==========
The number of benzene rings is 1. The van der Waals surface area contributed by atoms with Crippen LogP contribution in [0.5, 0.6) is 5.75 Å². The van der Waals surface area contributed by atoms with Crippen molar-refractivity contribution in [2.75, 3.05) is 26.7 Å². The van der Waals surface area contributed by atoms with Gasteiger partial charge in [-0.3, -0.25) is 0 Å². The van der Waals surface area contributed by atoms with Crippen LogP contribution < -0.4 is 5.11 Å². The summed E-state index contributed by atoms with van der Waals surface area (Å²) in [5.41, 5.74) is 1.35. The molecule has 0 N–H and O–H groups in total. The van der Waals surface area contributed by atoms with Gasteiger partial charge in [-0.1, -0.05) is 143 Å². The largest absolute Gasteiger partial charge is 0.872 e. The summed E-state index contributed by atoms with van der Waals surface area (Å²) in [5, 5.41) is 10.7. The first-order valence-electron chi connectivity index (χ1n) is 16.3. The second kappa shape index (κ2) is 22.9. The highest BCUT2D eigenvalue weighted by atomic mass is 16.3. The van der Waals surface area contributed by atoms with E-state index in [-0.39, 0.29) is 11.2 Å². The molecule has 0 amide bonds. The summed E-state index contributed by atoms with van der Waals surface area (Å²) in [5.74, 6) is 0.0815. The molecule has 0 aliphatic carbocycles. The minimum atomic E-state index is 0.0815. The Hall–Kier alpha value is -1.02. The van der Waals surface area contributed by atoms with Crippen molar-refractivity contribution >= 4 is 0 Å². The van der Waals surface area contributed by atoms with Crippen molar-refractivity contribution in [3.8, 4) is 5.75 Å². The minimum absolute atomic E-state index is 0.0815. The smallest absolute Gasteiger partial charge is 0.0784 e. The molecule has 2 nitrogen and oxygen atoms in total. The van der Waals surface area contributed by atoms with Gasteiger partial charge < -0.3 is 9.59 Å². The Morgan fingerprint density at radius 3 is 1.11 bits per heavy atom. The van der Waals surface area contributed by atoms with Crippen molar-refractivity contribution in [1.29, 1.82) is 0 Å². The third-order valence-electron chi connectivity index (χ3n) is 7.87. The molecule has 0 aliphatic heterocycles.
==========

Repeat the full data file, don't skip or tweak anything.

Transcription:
The number of benzene rings is 1. The van der Waals surface area contributed by atoms with Crippen LogP contribution in [0.5, 0.6) is 5.75 Å². The van der Waals surface area contributed by atoms with Crippen molar-refractivity contribution in [2.75, 3.05) is 26.7 Å². The van der Waals surface area contributed by atoms with Gasteiger partial charge in [-0.3, -0.25) is 0 Å². The van der Waals surface area contributed by atoms with Crippen LogP contribution < -0.4 is 5.11 Å². The summed E-state index contributed by atoms with van der Waals surface area (Å²) in [5.41, 5.74) is 1.35. The molecule has 0 N–H and O–H groups in total. The van der Waals surface area contributed by atoms with Gasteiger partial charge in [-0.1, -0.05) is 143 Å². The largest absolute Gasteiger partial charge is 0.872 e. The summed E-state index contributed by atoms with van der Waals surface area (Å²) in [5, 5.41) is 10.7. The first-order valence-electron chi connectivity index (χ1n) is 16.3. The second kappa shape index (κ2) is 22.9. The highest BCUT2D eigenvalue weighted by atomic mass is 16.3. The van der Waals surface area contributed by atoms with E-state index in [-0.39, 0.29) is 11.2 Å². The molecule has 0 amide bonds. The summed E-state index contributed by atoms with van der Waals surface area (Å²) in [5.74, 6) is 0.0815. The molecule has 0 aliphatic carbocycles. The minimum atomic E-state index is 0.0815. The Hall–Kier alpha value is -1.02. The van der Waals surface area contributed by atoms with Crippen molar-refractivity contribution >= 4 is 0 Å². The van der Waals surface area contributed by atoms with Crippen molar-refractivity contribution in [3.8, 4) is 5.75 Å². The minimum absolute atomic E-state index is 0.0815. The smallest absolute Gasteiger partial charge is 0.0784 e. The molecule has 2 nitrogen and oxygen atoms in total. The van der Waals surface area contributed by atoms with Gasteiger partial charge < -0.3 is 9.59 Å². The Morgan fingerprint density at radius 3 is 1.11 bits per heavy atom. The van der Waals surface area contributed by atoms with Crippen molar-refractivity contribution in [1.29, 1.82) is 0 Å². The third-order valence-electron chi connectivity index (χ3n) is 7.87. The molecule has 0 aliphatic heterocycles.